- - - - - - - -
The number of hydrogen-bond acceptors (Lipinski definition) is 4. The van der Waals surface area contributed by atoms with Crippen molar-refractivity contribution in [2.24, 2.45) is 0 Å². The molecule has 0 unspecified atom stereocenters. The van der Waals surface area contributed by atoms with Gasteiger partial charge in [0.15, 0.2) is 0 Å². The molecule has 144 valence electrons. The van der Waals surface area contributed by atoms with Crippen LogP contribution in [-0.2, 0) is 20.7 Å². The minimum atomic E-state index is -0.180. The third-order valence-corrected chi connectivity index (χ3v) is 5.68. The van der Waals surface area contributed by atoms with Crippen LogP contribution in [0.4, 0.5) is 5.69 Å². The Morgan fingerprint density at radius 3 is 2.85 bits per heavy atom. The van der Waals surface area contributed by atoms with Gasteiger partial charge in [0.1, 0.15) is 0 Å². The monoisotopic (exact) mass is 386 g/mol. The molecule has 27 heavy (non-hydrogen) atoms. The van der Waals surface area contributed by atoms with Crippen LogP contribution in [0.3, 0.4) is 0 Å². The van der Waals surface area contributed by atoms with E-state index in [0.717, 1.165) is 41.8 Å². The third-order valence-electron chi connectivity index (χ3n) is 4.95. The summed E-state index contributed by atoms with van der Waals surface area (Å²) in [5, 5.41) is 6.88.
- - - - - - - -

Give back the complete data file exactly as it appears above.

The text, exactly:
The number of hydrogen-bond acceptors (Lipinski definition) is 4. The van der Waals surface area contributed by atoms with Crippen molar-refractivity contribution in [2.24, 2.45) is 0 Å². The molecule has 0 unspecified atom stereocenters. The van der Waals surface area contributed by atoms with Gasteiger partial charge in [0.15, 0.2) is 0 Å². The molecule has 144 valence electrons. The van der Waals surface area contributed by atoms with Crippen LogP contribution in [-0.2, 0) is 20.7 Å². The minimum atomic E-state index is -0.180. The third-order valence-corrected chi connectivity index (χ3v) is 5.68. The van der Waals surface area contributed by atoms with Crippen LogP contribution in [0.4, 0.5) is 5.69 Å². The Morgan fingerprint density at radius 3 is 2.85 bits per heavy atom. The van der Waals surface area contributed by atoms with Gasteiger partial charge in [0.1, 0.15) is 0 Å². The monoisotopic (exact) mass is 386 g/mol. The molecule has 27 heavy (non-hydrogen) atoms. The van der Waals surface area contributed by atoms with Crippen LogP contribution in [0.3, 0.4) is 0 Å². The van der Waals surface area contributed by atoms with E-state index in [0.717, 1.165) is 41.8 Å². The third-order valence-electron chi connectivity index (χ3n) is 4.95. The summed E-state index contributed by atoms with van der Waals surface area (Å²) in [5, 5.41) is 6.88.